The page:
GOP makes gerrymandering claim

The GOP’s second main argument is based on a claim of gerrymandering – district maps drawn in a way meant to benefit a particular person or party.

The 2014 constitutional amendments laid out a series of requirements for the IRC, including that they draw districts that are contiguous and are “compact as possible.”

But they also included a clause meant to tackle the concept of gerrymandering, which – prior to that – had not explicitly been excluded in the constitution.

“Districts shall not be drawn to discourage competition or for the purpose of favoring or disfavoring incumbents or other particular candidates or political parties,” the constitution now reads.

The GOP lawsuit goes over each congressional district, laying out more than a dozen examples of ways the party claims the Democrats drew maps that were designed to prop themselves up.

They point to the 3rd Congressional District, where parts of Long Island were combined with Democrat-leaning areas of Westchester County to form a Democrat-leaning district. They cite the 23rd Congressional District in upstate New York, where Republicans claim GOP areas were all packed together to make other nearby districts more Democratic.

The lawsuit asks Steuben County Supreme Court Justice Patrick McAllister to toss the maps and have new ones drawn. That’s similar to what happened in 2012, when the Republicans who controlled the Senate at the time and the Democrats who controlled the Assembly couldn’t reach an agreement and a court appointed a special master to draw lines.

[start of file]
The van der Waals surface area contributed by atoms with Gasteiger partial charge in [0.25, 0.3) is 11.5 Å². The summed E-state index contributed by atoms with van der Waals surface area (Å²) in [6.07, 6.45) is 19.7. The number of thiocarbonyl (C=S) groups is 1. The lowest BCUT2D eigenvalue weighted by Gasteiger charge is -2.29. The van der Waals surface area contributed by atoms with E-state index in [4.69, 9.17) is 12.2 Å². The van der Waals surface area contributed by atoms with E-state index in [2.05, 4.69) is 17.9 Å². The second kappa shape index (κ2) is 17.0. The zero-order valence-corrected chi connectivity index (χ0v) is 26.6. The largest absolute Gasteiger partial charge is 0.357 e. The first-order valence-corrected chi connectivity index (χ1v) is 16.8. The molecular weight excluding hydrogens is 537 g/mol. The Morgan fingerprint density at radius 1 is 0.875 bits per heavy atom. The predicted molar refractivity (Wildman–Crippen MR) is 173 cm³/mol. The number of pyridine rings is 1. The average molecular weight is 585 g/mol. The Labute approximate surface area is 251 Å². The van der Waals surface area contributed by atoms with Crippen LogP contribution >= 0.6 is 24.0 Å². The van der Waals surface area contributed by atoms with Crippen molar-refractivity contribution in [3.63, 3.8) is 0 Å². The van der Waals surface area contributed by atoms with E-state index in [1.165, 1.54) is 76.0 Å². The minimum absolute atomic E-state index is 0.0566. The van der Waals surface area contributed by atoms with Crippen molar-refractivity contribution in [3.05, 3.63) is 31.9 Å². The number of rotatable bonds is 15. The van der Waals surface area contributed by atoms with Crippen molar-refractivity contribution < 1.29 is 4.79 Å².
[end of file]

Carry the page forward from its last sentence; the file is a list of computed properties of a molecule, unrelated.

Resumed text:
Will the maps hold up?

But Democrats are confident that won’t be the case this time around.

Senate Deputy Majority Leader Michael Gianaris, a Democrat representing Queens, said he and his party followed the rules when drawing the maps. He’s pushed back against any suggestion of gerrymandering, suggesting that the party is simply making corrections to maps that had been gerrymandered by Republicans in the past.

“We have a long list of standards that we’re required to comply with,” Gianaris said Tuesday. “Our lawyers were involved as these maps were being drawn every step of the way. And we believe with confidence that we have complied with all the requirements of New York law, including those that require us not to draw the maps for the benefit or detriment of specific individuals or political parties.”

Whether the new district lines comply with the state constitution will ultimately be up to the Court of Appeals, the state’s highest court.

And the clock is ticking: Ballot petitioning for the June 28th primary is scheduled to begin March 1st. And mail-in ballots listing the names of candidates have to be finalized by mid-April.

Li, the senior counsel for the Brennan Center’s Democracy Program, said the time crunch could leave the courts some options.

The courts could decide to send the maps back to the legislature and have them try again. They could decide to throw the maps out and opt for court-drawn maps. Or they could decide there’s not enough time to act before the primaries and leave the Democrat-drawn maps in place for this year, while reserving judgment for future elections.

“Historically, courts in New York have been reluctant to wade very deeply into redistricting disputes,” he said. “We'll see if this changes with the addition of this new (constitutional) language. But none of the judges on the Court of Appeals, which will be the ultimate decision maker, have ever encountered a case like this.”